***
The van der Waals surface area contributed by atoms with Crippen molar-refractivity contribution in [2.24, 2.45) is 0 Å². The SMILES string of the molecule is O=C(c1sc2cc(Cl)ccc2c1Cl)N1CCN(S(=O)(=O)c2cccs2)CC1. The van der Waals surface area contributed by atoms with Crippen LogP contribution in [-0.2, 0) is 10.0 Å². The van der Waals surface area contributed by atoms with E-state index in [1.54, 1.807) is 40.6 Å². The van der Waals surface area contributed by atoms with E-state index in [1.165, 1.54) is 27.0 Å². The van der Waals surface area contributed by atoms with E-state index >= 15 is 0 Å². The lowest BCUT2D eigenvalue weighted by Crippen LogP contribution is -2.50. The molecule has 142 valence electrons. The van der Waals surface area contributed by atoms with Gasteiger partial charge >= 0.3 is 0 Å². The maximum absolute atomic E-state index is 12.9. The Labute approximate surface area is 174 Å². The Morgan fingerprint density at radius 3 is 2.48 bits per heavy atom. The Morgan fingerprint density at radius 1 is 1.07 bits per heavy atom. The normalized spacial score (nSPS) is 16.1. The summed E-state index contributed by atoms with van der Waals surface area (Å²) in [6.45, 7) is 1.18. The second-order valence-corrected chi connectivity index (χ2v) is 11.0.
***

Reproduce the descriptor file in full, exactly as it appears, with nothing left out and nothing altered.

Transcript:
The van der Waals surface area contributed by atoms with Crippen molar-refractivity contribution in [2.24, 2.45) is 0 Å². The SMILES string of the molecule is O=C(c1sc2cc(Cl)ccc2c1Cl)N1CCN(S(=O)(=O)c2cccs2)CC1. The van der Waals surface area contributed by atoms with Crippen LogP contribution in [-0.2, 0) is 10.0 Å². The van der Waals surface area contributed by atoms with E-state index in [1.54, 1.807) is 40.6 Å². The van der Waals surface area contributed by atoms with E-state index in [1.165, 1.54) is 27.0 Å². The van der Waals surface area contributed by atoms with E-state index >= 15 is 0 Å². The lowest BCUT2D eigenvalue weighted by Crippen LogP contribution is -2.50. The molecule has 142 valence electrons. The van der Waals surface area contributed by atoms with Gasteiger partial charge >= 0.3 is 0 Å². The maximum absolute atomic E-state index is 12.9. The Labute approximate surface area is 174 Å². The Morgan fingerprint density at radius 3 is 2.48 bits per heavy atom. The Morgan fingerprint density at radius 1 is 1.07 bits per heavy atom. The normalized spacial score (nSPS) is 16.1. The summed E-state index contributed by atoms with van der Waals surface area (Å²) in [6.45, 7) is 1.18. The second-order valence-corrected chi connectivity index (χ2v) is 11.0.